Drones have been successfully tested for delivering emergency medical supplies to remote areas of Puerto Rico still feeling the effects of last year’s devastating Hurricane Maria.

The proof-of-concept trial deployed temperature-controlled cargo containers for transporting vaccines, as well as non-refrigerated cargo such as asthma and hypertension medicines.

Although the Hurricane Maria death toll is estimated by the Puerto Rican Government at almost 3000, the vast majority of these deaths were not caused directly by the storm, but by subsequent disruptions to vital infrastructure and services, such as access to healthcare and treatment for chronic diseases.

Andrew Schroeder, director of research and analysis at humanitarian aid organisation Direct Relief said the hurricane had spurred innovation in disaster relief and healthcare resiliency.

“In emergency response, we need to quickly get medicine to remote locations that may be otherwise reachable only by helicopter,” he said. 

“As drone technology and systems for managing them improve, we expect them to save lives in places where disasters have cut off access to critically needed healthcare.”

The trials are a collaboration between Direct Relief, Merck (which is funding the project and providing the medicines for delivery), Softbox (which has provided small temperature controlled packaging systems for transporting cold chain medications) AT&T (whose IoT technology is monitoring the temperature and location of the cargo) and Volans-i (which is providing and operating the drones).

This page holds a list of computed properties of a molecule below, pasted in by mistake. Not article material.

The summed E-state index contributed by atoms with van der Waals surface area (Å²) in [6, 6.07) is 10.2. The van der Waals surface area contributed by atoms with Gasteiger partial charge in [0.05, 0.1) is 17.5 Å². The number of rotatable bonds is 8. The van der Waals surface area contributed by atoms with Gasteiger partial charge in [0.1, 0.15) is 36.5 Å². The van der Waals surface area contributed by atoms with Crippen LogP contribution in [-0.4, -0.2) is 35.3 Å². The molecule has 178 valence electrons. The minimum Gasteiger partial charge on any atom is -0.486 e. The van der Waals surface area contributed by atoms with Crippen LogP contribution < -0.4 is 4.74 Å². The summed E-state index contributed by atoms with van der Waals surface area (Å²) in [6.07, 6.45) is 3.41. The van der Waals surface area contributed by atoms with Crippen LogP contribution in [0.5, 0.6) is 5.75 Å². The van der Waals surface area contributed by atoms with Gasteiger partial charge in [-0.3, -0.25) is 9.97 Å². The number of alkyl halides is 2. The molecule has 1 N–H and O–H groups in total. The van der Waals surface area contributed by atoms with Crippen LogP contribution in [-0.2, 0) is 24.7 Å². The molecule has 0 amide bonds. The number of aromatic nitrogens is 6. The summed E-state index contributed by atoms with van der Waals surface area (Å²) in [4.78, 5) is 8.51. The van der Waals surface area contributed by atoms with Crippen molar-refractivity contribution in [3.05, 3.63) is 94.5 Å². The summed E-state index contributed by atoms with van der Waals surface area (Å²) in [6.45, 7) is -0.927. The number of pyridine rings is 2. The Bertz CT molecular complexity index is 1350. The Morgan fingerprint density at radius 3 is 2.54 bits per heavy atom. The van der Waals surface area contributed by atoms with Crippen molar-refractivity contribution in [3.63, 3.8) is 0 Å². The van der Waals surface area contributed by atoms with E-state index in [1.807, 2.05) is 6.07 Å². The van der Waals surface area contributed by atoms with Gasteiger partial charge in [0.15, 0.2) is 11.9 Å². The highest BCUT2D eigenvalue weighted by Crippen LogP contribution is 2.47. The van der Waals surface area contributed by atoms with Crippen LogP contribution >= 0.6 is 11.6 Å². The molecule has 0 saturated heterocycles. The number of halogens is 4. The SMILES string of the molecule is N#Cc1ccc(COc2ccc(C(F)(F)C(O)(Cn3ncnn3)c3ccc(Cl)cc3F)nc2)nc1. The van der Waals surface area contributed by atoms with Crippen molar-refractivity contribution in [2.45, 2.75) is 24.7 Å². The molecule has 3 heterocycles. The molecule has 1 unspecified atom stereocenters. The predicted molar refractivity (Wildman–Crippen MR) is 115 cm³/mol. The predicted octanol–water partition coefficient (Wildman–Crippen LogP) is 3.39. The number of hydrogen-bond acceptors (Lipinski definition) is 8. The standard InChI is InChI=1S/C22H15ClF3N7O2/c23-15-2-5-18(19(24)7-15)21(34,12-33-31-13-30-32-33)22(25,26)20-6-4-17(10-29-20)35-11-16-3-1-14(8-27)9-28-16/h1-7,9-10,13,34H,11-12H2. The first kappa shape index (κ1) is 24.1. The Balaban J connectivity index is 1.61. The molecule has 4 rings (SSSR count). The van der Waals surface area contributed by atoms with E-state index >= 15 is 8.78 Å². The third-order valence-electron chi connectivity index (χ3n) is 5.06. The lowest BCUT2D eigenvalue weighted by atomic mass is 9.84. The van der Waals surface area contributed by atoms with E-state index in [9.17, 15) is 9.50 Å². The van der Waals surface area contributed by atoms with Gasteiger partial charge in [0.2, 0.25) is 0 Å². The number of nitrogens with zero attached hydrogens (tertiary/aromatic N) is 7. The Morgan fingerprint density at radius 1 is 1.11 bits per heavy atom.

The trials involved drones flying over both land and sea, beyond line of sight, in challenging terrain, delivering medicines to remote mountain villages that were cut off from electricity and road access for months after Hurricane Maria, some of them for a time accessible only by helicopter.

Softbox technical director Richard Wood said SKYPOD, the IoT-enabled, temperature-controlled packaging was designed specifically for drone applications in extreme conditons.

“SKYPOD can be tracked in near real-time … providing real-time data for temperature, GPS location and security, ensuring the protection of the medicines through the most challenging of final-mile scenarios,” he said.

This week tests were conducted with drones flying in challenging terrain in remote areas impacted during Maria, beyond the line of sight. The drone deliveries extend to remote mountain villages that were cut off from electricity and road access for months after Hurricane Maria, some of them for a time accessible only by helicopter.

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